Shift Security Left
Simply put: shifting security left means integrating security earlier in the SDLC. This is a different approach to how security is currently implemented, where their team is mostly reacting to a current incident, or being consulted as a last-step before something is released to production. Looking at the latter case first for a moment, that means that any insecure code that was designed and implemented has made it through the entire lifecycle before being reviewed. If security finds an issue, that means changes are likely to go back around the full cycle again before going live in production.
When security issues are found they require not only modifications to the codebase, but also other changes elsewhere in the life cycle (e.g. updating tests, monitoring, etc.). Shifting security left allows teams to address security issues much earlier in the life cycle, rather than finding out after significant labor has already taken place.
Shifting security left is a series of tasks—it is not meant to be something that you implement quickly. Just like all other changes in IT, the best way to proceed is with small changes, reviews, and iterations. You will need to start with a security assessment, perform organizational training and exercises to improve your security posture. For reference, there is also a list of security actions and tests at different phases (or stages) in the SDLC at the end of the section.
Identify Your Needs With a Security Assessment#
Before you can begin shifting left, you need to know your current status. You might think of this as the “security health” of your org, and the industry term for this is your “security posture.” Specifically, security posture is defined as:
- Security posture refers to an organization's overall cybersecurity strength and how well it can predict, prevent and respond to ever-changing cyberthreats. (Source)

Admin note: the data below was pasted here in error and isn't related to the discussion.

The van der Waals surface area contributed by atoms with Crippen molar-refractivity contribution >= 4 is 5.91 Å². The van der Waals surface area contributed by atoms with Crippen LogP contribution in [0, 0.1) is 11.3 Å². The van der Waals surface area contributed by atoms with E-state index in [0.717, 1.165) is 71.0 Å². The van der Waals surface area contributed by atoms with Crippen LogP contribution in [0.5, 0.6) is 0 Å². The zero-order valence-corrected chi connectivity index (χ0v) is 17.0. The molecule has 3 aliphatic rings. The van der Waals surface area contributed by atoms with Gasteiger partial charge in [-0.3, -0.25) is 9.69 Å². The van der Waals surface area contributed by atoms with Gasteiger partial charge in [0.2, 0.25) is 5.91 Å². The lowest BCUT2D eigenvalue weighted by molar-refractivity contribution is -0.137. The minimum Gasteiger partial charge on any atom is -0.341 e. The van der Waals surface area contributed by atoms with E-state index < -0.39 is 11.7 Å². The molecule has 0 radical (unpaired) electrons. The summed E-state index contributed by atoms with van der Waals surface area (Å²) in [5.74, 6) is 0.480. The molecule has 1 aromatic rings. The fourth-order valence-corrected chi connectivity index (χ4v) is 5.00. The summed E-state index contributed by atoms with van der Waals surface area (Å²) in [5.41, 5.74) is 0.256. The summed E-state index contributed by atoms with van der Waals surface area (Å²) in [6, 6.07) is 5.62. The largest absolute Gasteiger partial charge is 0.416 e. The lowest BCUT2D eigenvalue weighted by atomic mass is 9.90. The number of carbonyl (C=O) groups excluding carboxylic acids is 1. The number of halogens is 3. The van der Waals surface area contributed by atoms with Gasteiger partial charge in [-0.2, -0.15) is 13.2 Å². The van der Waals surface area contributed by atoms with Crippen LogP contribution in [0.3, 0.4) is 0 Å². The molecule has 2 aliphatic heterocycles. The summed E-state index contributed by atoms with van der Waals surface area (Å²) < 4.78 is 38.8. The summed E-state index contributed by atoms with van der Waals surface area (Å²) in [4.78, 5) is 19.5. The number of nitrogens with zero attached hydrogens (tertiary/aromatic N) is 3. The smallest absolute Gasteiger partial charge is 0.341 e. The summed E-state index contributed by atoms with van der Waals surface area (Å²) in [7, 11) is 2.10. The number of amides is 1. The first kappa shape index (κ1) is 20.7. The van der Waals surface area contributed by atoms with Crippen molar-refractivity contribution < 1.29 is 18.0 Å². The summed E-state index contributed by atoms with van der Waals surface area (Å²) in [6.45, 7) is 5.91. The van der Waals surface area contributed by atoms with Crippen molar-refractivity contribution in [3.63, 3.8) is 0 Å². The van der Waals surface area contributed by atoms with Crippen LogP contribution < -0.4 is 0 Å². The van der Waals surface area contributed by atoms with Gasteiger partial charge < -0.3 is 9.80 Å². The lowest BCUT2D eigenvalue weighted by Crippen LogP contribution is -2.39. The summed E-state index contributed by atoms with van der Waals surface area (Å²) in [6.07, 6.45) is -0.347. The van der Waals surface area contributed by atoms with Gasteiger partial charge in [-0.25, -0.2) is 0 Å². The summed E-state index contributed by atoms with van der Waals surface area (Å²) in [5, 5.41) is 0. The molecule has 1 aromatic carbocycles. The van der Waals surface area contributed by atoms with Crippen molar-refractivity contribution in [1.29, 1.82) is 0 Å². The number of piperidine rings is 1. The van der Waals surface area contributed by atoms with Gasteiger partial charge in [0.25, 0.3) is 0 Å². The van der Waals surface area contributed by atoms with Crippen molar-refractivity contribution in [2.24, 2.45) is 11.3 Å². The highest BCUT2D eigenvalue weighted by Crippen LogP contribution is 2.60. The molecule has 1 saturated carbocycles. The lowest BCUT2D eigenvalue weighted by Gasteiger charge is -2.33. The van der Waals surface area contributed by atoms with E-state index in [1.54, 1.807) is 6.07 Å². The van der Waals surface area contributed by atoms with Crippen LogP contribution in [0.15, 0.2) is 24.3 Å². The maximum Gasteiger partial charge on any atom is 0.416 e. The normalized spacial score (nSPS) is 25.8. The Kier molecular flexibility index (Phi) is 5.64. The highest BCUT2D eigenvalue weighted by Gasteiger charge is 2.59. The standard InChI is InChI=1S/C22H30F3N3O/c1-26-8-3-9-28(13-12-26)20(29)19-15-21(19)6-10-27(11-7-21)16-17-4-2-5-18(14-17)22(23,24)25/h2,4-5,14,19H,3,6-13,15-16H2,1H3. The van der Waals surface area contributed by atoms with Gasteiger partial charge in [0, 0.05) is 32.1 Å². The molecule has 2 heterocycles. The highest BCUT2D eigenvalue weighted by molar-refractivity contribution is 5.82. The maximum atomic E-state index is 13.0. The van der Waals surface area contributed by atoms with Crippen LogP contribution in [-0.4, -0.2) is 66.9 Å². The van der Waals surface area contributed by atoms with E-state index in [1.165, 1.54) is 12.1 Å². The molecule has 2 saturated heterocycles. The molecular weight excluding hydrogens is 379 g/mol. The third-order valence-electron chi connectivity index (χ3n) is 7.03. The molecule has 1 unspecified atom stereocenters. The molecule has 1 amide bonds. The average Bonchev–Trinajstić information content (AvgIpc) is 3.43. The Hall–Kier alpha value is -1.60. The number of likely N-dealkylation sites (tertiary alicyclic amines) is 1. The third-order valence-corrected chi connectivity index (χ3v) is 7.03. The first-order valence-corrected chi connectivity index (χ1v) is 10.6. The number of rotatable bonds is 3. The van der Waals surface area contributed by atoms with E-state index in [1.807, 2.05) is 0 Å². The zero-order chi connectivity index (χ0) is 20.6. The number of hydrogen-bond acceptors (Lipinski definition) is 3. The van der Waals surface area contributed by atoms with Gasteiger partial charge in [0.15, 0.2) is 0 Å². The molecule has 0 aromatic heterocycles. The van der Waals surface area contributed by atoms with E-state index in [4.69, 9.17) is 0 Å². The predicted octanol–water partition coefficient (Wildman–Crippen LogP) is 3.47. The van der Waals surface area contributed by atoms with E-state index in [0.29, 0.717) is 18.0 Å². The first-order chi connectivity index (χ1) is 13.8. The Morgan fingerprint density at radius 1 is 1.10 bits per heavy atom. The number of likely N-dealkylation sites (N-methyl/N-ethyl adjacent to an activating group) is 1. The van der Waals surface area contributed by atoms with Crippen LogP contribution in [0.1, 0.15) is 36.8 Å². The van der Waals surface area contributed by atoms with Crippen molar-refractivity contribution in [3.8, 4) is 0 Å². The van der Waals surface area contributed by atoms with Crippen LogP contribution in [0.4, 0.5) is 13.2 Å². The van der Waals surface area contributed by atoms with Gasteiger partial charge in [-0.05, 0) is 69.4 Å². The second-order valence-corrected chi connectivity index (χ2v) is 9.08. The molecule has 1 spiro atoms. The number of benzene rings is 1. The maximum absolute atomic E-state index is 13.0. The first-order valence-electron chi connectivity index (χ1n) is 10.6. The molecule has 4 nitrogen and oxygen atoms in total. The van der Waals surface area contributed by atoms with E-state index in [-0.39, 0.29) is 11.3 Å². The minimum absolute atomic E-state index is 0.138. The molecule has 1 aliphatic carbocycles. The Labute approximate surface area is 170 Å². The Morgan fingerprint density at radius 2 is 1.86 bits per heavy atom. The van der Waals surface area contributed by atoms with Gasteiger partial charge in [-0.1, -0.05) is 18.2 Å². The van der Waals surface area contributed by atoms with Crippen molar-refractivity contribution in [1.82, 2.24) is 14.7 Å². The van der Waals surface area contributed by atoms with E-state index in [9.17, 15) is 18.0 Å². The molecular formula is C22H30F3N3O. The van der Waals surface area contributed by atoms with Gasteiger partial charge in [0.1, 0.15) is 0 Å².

Why look at your security posture? The main goal is to provide some context for how you should proceed when you shift left. Should you move slowly from right to left across the SDLC, implementing tests and procedures as you go? Should you fix forward and choose a project that starts with security considerations from the design phase? Or should you choose an approach that is a hybrid of the above options?
The answer is that it depends and can vary widely. The best way forward is to “meet yourself where you’re at.” The security assessment will provide information that you can use to determine your next steps. Specifically, the security assessment should inform you of any current security risks and their criticality. Some questions the assessment will need to address:
- Have there been any security incidents?
- What are your current risks?
- How critical are they?
Once you have this information, the first questions you should discuss with your security team are:
- Which security incidents that are at risk of repeating can be resolved with changes to security procedures?
- What critical risks can be mitigated or resolved by changing security procedures?
Resolving current or likely security incidents should be the first priority as you shift left. After these are addressed, you’ll want to start focusing on ways that you can build momentum and show the value by choosing those courses of action that will be “high value, low lift.” Translated into something more actionable, this means the development, operations, and security teams will need to work together to find which changes in security procedure have a high impact by influencing multiple factors—while minimizing how much customization is required. As you build momentum and the benefit of shifting left is more tangible, you can iterate more changes to improve your overall security posture.
How to decide which assessment(s) to run, and executing them, is under the purview of your security team. That said, there are some frameworks that you can take a look at to have a better understanding of what goes into assessments in general to know what roughly to expect. These frameworks can also help establish a starting point for your own assessments, rather than your team customizing one from scratch. Some common frameworks include:
- DSOMM (OWASP’s DevSecOps Maturity Model)
- BSIMM (Building Security In Maturity Model)
- SAMM (OWASP’s Software Assurance Maturity Model)
- NIST’s Infrastructure Security Framework
If your company is part of a regulated industry, you’ll also want to verify if there are frameworks available that tailor to that industry. For example, Qualys is an approved vendor for PCI compliance and offers a web vulnerability scanner to help organizations become compliant.